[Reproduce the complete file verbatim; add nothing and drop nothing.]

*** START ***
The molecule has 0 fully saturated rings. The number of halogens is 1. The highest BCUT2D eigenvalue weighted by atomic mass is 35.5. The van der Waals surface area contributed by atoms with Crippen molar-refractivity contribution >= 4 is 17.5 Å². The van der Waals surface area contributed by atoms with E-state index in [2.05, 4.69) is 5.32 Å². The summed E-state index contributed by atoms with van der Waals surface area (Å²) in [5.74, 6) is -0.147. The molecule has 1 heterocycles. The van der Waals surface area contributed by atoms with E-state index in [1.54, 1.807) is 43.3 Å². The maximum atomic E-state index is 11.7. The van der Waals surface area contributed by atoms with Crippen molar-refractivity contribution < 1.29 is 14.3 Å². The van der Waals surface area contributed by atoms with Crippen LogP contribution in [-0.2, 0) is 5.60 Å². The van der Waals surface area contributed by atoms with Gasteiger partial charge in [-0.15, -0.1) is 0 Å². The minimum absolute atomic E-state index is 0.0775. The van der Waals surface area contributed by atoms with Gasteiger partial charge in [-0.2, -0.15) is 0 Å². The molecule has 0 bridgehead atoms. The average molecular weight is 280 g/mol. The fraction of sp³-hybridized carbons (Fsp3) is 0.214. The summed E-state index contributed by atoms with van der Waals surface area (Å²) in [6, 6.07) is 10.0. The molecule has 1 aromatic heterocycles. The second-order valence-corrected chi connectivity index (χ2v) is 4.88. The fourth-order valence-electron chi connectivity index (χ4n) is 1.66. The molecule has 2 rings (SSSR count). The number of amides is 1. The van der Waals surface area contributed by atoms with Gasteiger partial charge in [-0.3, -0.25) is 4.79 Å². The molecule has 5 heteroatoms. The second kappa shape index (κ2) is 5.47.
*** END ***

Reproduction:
The molecule has 0 fully saturated rings. The number of halogens is 1. The highest BCUT2D eigenvalue weighted by atomic mass is 35.5. The van der Waals surface area contributed by atoms with Crippen molar-refractivity contribution >= 4 is 17.5 Å². The van der Waals surface area contributed by atoms with E-state index in [2.05, 4.69) is 5.32 Å². The summed E-state index contributed by atoms with van der Waals surface area (Å²) in [5.74, 6) is -0.147. The molecule has 1 heterocycles. The van der Waals surface area contributed by atoms with E-state index in [1.54, 1.807) is 43.3 Å². The maximum atomic E-state index is 11.7. The van der Waals surface area contributed by atoms with Crippen molar-refractivity contribution < 1.29 is 14.3 Å². The van der Waals surface area contributed by atoms with Crippen LogP contribution in [-0.2, 0) is 5.60 Å². The van der Waals surface area contributed by atoms with Gasteiger partial charge in [-0.15, -0.1) is 0 Å². The minimum absolute atomic E-state index is 0.0775. The van der Waals surface area contributed by atoms with Gasteiger partial charge in [-0.2, -0.15) is 0 Å². The molecule has 0 bridgehead atoms. The average molecular weight is 280 g/mol. The fraction of sp³-hybridized carbons (Fsp3) is 0.214. The summed E-state index contributed by atoms with van der Waals surface area (Å²) in [6, 6.07) is 10.0. The molecule has 1 aromatic heterocycles. The second-order valence-corrected chi connectivity index (χ2v) is 4.88. The fourth-order valence-electron chi connectivity index (χ4n) is 1.66. The molecule has 2 rings (SSSR count). The number of amides is 1. The van der Waals surface area contributed by atoms with Gasteiger partial charge in [-0.3, -0.25) is 4.79 Å². The molecule has 5 heteroatoms. The second kappa shape index (κ2) is 5.47.